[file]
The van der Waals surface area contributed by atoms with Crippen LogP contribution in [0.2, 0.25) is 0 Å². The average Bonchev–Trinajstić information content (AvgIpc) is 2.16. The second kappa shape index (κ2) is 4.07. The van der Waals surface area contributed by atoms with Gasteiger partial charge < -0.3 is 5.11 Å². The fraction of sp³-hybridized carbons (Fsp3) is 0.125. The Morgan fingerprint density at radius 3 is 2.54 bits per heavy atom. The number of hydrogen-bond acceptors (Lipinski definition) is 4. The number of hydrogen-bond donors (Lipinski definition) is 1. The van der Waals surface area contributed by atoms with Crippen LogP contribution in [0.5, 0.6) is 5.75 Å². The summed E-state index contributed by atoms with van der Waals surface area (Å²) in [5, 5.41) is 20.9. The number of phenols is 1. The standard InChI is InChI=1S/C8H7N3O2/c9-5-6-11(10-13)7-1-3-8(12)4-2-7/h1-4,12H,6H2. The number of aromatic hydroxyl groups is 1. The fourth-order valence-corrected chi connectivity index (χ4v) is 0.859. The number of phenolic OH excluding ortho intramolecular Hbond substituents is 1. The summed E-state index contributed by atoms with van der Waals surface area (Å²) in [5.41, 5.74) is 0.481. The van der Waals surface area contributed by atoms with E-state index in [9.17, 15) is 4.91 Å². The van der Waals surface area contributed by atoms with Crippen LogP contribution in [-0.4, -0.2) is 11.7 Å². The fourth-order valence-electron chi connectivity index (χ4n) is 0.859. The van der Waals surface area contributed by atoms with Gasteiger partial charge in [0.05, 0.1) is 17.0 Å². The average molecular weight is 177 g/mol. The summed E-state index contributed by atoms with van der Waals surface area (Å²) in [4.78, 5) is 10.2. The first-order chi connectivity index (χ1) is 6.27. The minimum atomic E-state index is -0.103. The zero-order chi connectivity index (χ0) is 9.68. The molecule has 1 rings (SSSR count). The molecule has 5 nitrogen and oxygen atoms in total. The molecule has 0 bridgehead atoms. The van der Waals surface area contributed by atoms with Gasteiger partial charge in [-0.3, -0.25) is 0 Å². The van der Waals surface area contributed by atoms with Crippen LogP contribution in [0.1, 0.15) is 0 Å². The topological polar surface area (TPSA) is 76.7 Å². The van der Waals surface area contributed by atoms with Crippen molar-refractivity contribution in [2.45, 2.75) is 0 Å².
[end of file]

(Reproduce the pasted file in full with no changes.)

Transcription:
The van der Waals surface area contributed by atoms with Crippen LogP contribution in [0.2, 0.25) is 0 Å². The average Bonchev–Trinajstić information content (AvgIpc) is 2.16. The second kappa shape index (κ2) is 4.07. The van der Waals surface area contributed by atoms with Gasteiger partial charge < -0.3 is 5.11 Å². The fraction of sp³-hybridized carbons (Fsp3) is 0.125. The Morgan fingerprint density at radius 3 is 2.54 bits per heavy atom. The number of hydrogen-bond acceptors (Lipinski definition) is 4. The number of hydrogen-bond donors (Lipinski definition) is 1. The van der Waals surface area contributed by atoms with Crippen LogP contribution in [0.5, 0.6) is 5.75 Å². The summed E-state index contributed by atoms with van der Waals surface area (Å²) in [5, 5.41) is 20.9. The number of phenols is 1. The standard InChI is InChI=1S/C8H7N3O2/c9-5-6-11(10-13)7-1-3-8(12)4-2-7/h1-4,12H,6H2. The number of aromatic hydroxyl groups is 1. The fourth-order valence-corrected chi connectivity index (χ4v) is 0.859. The number of phenolic OH excluding ortho intramolecular Hbond substituents is 1. The summed E-state index contributed by atoms with van der Waals surface area (Å²) in [5.41, 5.74) is 0.481. The van der Waals surface area contributed by atoms with E-state index in [9.17, 15) is 4.91 Å². The van der Waals surface area contributed by atoms with Crippen LogP contribution in [-0.4, -0.2) is 11.7 Å². The fourth-order valence-electron chi connectivity index (χ4n) is 0.859. The van der Waals surface area contributed by atoms with Gasteiger partial charge in [0.05, 0.1) is 17.0 Å². The average molecular weight is 177 g/mol. The summed E-state index contributed by atoms with van der Waals surface area (Å²) in [4.78, 5) is 10.2. The first-order chi connectivity index (χ1) is 6.27. The minimum atomic E-state index is -0.103. The zero-order chi connectivity index (χ0) is 9.68. The molecule has 1 rings (SSSR count). The molecule has 5 nitrogen and oxygen atoms in total. The molecule has 0 bridgehead atoms. The van der Waals surface area contributed by atoms with Gasteiger partial charge in [-0.3, -0.25) is 0 Å². The van der Waals surface area contributed by atoms with Crippen LogP contribution in [0.1, 0.15) is 0 Å². The topological polar surface area (TPSA) is 76.7 Å². The van der Waals surface area contributed by atoms with Crippen molar-refractivity contribution in [2.45, 2.75) is 0 Å².